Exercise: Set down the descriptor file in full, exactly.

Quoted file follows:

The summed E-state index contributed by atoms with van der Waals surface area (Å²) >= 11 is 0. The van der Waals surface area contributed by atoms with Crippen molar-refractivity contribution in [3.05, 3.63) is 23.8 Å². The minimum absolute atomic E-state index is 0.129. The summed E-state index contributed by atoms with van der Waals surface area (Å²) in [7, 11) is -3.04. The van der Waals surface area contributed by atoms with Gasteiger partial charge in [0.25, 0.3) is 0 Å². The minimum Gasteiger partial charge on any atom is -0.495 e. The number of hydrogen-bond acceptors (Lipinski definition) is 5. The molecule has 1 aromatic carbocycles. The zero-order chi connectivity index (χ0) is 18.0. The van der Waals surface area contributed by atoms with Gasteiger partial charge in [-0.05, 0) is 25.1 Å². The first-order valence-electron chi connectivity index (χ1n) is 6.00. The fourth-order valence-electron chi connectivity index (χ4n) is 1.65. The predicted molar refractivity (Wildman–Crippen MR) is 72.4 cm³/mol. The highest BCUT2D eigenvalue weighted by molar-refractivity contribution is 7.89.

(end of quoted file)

The summed E-state index contributed by atoms with van der Waals surface area (Å²) >= 11 is 0. The van der Waals surface area contributed by atoms with Crippen molar-refractivity contribution in [3.05, 3.63) is 23.8 Å². The minimum absolute atomic E-state index is 0.129. The summed E-state index contributed by atoms with van der Waals surface area (Å²) in [7, 11) is -3.04. The van der Waals surface area contributed by atoms with Gasteiger partial charge in [0.25, 0.3) is 0 Å². The minimum Gasteiger partial charge on any atom is -0.495 e. The number of hydrogen-bond acceptors (Lipinski definition) is 5. The molecule has 1 aromatic carbocycles. The zero-order chi connectivity index (χ0) is 18.0. The van der Waals surface area contributed by atoms with Gasteiger partial charge in [-0.05, 0) is 25.1 Å². The first-order valence-electron chi connectivity index (χ1n) is 6.00. The fourth-order valence-electron chi connectivity index (χ4n) is 1.65. The predicted molar refractivity (Wildman–Crippen MR) is 72.4 cm³/mol. The highest BCUT2D eigenvalue weighted by molar-refractivity contribution is 7.89.